Comment by DMN proponent: In common business use the term “decision” is often overloaded to mean “decision output”. So I “make a decision to do X” is the act, whereas I “use the decision as input to another decision” is referring to the decision output. I’m not sure there are any semantic issues with (i.e. possible problems caused by) this overloading?My response: Since DMN is a standard (and in particular claims to be a business standard), then it must stick with its own definition of terms in all cases. Otherwise, in what sense is it a standard (especially a business standard)? In defining “decision” DMN had two fundamental choices (from Merriam-Webster Unabridged dictionary): 1. a : the act of deciding; specifically : the act of settling or terminating (as a contest or controversy) by giving judgment 1. b : a determination arrived at after consideration : SETTLEMENT, CONCLUSION DMN explicitly chose the first meaning. I strongly prefer the second, but then I’m a big fan of all things declarative. So in BRS TableSpeak an outcome by definition is a decision.Since DMN explicitly chose the first meaning, however, an outcome (conclusion) is by definition *not* a decision. A decision is an act, never the result of the act. Hey, I’m just reading what is written in the standard. If DMN somehow allows ‘overloading’ of the term “decision” — the central term in the standard — all bets are off. A term that you can use any way you want when it happens to suit you is a term that has not been standardized at all. The result is semantic muddle. Pretty big deal. Sorry!www.BRSolutions.com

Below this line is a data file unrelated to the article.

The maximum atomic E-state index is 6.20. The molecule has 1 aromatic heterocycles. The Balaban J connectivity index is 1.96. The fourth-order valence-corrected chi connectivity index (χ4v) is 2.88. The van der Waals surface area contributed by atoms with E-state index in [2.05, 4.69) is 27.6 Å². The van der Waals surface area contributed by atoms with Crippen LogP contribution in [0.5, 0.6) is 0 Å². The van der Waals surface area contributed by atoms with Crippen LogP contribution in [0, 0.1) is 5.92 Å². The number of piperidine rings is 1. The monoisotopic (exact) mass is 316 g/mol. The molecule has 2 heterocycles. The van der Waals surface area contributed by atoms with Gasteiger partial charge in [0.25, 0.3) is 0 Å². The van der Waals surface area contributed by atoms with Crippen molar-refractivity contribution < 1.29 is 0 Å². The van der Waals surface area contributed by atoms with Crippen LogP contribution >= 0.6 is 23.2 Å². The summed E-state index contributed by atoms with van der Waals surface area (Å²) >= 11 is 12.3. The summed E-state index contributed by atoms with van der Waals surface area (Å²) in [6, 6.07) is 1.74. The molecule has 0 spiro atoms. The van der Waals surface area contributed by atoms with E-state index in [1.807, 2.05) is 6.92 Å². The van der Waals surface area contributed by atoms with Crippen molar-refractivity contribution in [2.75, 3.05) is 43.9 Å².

The answer is no, but read on.